After burying the head the company of seven heroes (Pryderi, Manawydan, Glifieu, Taliesin, Ynawg, Gruddieu and Heilyn) disbanded. Pryderi left London and returned to his wife Cigfa in Dyfed, where he also married off his pal Manawydan (one of The Three Ungrasping Chieftains) to his mum Rhiannon and gave him his own seven cantrefs there.

The Enchantment of Dyfed

After returning from a trip to Oxford to butter-up Caswallan the four were feasting at Arberth when a Spielberg special effect magically removed every other man, beast and dwelling from Dyfed. They spent a couple of years living wild, then headed for Hereford in Lloegyr (England) to make excellent saddles, until being driven out by restrictive practises. Then they tried shieldmaking, and finally shoemaking before being driven back to Dyfed by enraged cobblers.

After another year there whilst out hunting one day a huge white boar led the two blokes to a mysterious fort, but when Pryderi entered to retrieve his dogs he got stuck to a golden bowl hanging from iron chains attached to sky-hooks, and Manawydan lost his bottle and returned home. After chiding him Rhianon went looking for her son and became trapped the same, whereupon the fort vanished with them.

After promising Cigfa no sexual harrassment Manawyden took her to England again for another year where he cobbled, until again being driven back to Dyfed with a burden of wheat which he planted in three crofts.

Rodent Rampage

When he came one morning to harvest the first ripe croft he found every ear already taken, and the same later with the second. So he staked out the third by night and beheld a host of mice taking the ears, and captured a slow one in his glove which he took home to Cigfa. Although she objected he was preparing to hang it for theft next morning when a poor clerk wandered along (the first other human he had seen in Dyfed in seven years) who failed to persuade or bribe him to let it go, followed by a priest and finally a bishop. This latter finally admitted to being Llwyd ap Cil Coed and friend of Gwawl ap Clud (humiliated by Pwyll two books ago), who had enchanted Dyfed to avenge his friend, captured Pryderi (Pwyll's son) and Rhiannon (who had spurned Gwawl) and transformed his warband and court into mice, including his own pregnant wife whom Manawydan had captured.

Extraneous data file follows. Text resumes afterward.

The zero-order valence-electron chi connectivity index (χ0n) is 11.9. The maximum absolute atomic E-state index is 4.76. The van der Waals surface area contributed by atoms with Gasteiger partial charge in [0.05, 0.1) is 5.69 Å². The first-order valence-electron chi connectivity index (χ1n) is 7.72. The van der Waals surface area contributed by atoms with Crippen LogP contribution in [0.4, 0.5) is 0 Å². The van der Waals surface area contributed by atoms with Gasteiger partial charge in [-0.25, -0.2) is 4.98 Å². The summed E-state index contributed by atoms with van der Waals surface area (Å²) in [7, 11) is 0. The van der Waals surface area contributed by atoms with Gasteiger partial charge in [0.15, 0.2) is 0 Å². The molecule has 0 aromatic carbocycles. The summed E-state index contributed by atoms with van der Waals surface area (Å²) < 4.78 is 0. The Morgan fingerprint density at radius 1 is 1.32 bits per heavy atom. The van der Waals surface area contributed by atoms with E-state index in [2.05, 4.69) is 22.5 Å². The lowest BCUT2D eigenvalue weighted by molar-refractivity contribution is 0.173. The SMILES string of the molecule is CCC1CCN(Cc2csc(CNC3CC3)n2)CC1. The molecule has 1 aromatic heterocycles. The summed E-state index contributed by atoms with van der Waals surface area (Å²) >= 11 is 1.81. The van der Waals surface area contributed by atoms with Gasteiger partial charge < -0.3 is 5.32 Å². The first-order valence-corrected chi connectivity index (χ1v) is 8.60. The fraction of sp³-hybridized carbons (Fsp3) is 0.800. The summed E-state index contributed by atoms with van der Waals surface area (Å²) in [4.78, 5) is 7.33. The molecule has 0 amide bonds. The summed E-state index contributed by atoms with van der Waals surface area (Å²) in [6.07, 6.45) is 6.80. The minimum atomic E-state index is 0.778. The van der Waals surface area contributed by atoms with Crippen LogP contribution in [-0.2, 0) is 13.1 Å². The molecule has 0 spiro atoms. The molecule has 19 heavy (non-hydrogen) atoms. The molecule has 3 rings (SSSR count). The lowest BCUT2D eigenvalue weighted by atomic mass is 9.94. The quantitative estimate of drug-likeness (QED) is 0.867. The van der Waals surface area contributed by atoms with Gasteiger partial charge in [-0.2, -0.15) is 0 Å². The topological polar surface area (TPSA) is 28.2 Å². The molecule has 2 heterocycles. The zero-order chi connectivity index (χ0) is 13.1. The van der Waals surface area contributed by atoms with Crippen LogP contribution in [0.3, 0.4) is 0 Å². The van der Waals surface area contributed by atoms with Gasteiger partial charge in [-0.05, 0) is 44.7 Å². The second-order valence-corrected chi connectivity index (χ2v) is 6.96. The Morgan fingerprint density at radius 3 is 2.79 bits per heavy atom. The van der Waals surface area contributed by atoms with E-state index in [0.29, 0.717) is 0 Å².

For her safe return Llwyd promised to reverse all his enchantments, re-populate Dyfed, free Pryderi and his mum and take no vengeance. And that was the end of that.

book 4

Math Ap Mathonwy

Pig Wars

Pryderi ap Pwyll was lord over 21 cantrefs in the South, including the seven of Dyfed, and Math ap Mathonwy was lord of Gwynedd in the North. When not actually at war Math rested his feet in the lap of a maiden called Goewin at Caer Dathyl in Arfon, or patrolled his lands with his nephews Gilfaethwy and Gwydion sons of Don.

Unfortunately Gilfaethwy fancied Gowein, and with his brother hatched a plot. They visited Pryderi disguised as two of twelve bards and persuaded him to lend them his magical hogs from Annwn in return for twelve horses, hounds and shields created temporarily from Gwydion's magic. By the time they were home in Gwynedd the spell had worn off and Pryderi was in persuit with an army and Math was on his way to meet him. With Math out of the way Gwydion entered Caer Dathyl and ravished Gowein before returning for the battle at Maenawrs Bennardd and Coed Alun, where Pryderi was forced to retreat. He then challenged Gwydion to single combat and was killed, and buried at Maen Tyriawg.